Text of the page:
Due to poverty, Anna Ndipo, 20, from Chisangwi Village in Traditional Authority Kasumbu in Dedza, dropped out in Standard Three.
When she quit school, she could not read or write.
“It was hard for me to read a simple text on the phone. I had to consult my little brother for whom I had to be his role model. It was embarrassing,” she says.
Anna, just like most Malawian girls, married before the legal marriageable age of 18.
She now lives with her parents and single-handedly raises a child as her husband migrated to South Africa in search of greener pasture.
“When I first moved in, life was tough, but it is getting better,” she says.
Anna and her parents own a grocery and pigs. She opened the shop in 2019 and her monthly profit has since quadrupled to K20 000.
She is one of the beneficiaries of the Integrated Adult Education (IAE) for Entrepreneurship project funded by GIZ Malawi and the European Union. The project is implemented in Dedza and Lilongwe by the Centre for Youth Empowerment and Civic Education (Cyece) in partnership with DVV International.
IAE integrates entrepreneurship skills and knowledge with literacy and numeracy skills to help traders to improve their businesses and livelihoods.
Thanks to the programme, Anna can now read and write while growing her business.
She narrates: “At first, I didn’t know how to count and save money.
“I ended up giving too much change and misusing my earnings without thinking of other ways to expand the business.”
The young woman dreams of diversifying her income sources to improve her livelihood while supporting her parents and siblings.
“Had I gone far with education, my parents and siblings wouldn’t have suffered. I want to see them through college,” she explains.
Angella John, from the same rural locality, dropped out in Standard Two.
She also benefits from the project and says her shop has become more profitable following IAE sessions.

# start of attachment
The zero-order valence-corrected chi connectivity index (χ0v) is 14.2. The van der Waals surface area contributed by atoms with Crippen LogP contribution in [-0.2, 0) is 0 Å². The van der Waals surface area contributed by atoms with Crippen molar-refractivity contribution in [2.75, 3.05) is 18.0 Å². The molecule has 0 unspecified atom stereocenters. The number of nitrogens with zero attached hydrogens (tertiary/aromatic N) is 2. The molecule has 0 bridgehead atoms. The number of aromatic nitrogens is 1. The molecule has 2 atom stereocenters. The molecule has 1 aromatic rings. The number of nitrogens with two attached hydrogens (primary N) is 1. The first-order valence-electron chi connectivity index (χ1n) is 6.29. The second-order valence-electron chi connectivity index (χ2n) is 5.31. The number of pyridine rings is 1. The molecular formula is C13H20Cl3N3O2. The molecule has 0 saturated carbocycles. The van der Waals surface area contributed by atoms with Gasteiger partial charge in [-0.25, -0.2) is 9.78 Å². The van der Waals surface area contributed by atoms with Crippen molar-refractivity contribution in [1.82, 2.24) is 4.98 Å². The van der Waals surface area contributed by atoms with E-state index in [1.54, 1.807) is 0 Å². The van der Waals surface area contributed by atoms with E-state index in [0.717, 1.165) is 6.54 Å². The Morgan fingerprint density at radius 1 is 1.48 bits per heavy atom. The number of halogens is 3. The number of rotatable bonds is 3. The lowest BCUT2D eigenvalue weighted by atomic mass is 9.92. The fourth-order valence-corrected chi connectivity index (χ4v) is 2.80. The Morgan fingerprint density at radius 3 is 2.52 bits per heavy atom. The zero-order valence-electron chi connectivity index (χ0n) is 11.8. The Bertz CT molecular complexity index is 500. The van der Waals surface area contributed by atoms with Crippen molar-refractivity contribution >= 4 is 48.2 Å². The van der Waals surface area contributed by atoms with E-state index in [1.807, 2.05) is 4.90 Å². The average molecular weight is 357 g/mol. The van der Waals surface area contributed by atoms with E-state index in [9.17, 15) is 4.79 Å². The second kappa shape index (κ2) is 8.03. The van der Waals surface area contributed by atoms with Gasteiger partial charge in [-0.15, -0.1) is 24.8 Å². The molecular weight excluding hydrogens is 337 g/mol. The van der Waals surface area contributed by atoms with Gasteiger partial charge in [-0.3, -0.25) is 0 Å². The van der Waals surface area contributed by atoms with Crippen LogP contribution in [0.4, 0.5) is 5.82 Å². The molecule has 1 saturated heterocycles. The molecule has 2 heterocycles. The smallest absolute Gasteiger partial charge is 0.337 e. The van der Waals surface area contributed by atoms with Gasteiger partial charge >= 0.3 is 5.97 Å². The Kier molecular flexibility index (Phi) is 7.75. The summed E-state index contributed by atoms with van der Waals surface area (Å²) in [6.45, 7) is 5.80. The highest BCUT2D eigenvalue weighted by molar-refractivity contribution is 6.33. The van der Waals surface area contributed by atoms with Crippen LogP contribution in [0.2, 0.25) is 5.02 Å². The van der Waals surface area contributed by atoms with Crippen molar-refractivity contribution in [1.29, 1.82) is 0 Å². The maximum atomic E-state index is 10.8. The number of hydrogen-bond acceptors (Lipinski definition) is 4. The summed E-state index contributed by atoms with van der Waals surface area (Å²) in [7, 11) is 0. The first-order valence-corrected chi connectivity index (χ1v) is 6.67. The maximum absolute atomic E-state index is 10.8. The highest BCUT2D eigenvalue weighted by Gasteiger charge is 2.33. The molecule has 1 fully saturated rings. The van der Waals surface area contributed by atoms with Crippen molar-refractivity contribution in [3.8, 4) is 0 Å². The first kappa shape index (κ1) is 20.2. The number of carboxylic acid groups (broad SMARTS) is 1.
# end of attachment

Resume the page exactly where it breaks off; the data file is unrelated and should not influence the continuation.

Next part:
“I now document everything that I order and sell to gauge whether I am making profits or losses. So far, the gains outweigh the losses,” she states.
Angella sells maize and legumes to her neighbours.
“Discipline is paramount for a successful business. I have learnt to treat my customers well regardless of their status and age,” she states.
Group village head Chisangwi is happy that businesspeople without adequate education now know how to read, write and count.
He says: “The people in my area are dedicated to small-scale businesses, but they couldn’t tell whether they were making profits because they were illiterate,” he says.
The fifth Integrated Health Survey of 2020 shows that one in every four Malawians aged at least 15 can read and write.
However, literacy rates are lower among women and girls (69 percent) compared to men and boys (83 percent).
Overall, only 13.2 percent of the same population are reported to have never attended school. However, half of these people named lack of money as the main reason for missing out on education and one in five reported that their parents did not allow them to attend school.
DVV International regional director for Southern Africa David Harrington says the IAE programme inspires participants to become role models in their communities by demonstrating quality entrepreneurial skills.
“The programme also offers participants the opportunity to assess themselves, to see if they can run a successful business and what skills and competencies they need to improve,” he says.
Youth rights activist Fred Nyondo says the programme has brought back hope to the youth who struggle to get employed due to lack of education and relevant skills.
Ceyce director Prisca Chakholoma says the project has created demand for IAE in the communities where it is being implemented.
“We now have a lot of people interested in adult literacy, so we believe it is going to yield positive results if more people are incorporated in the programme,” she says.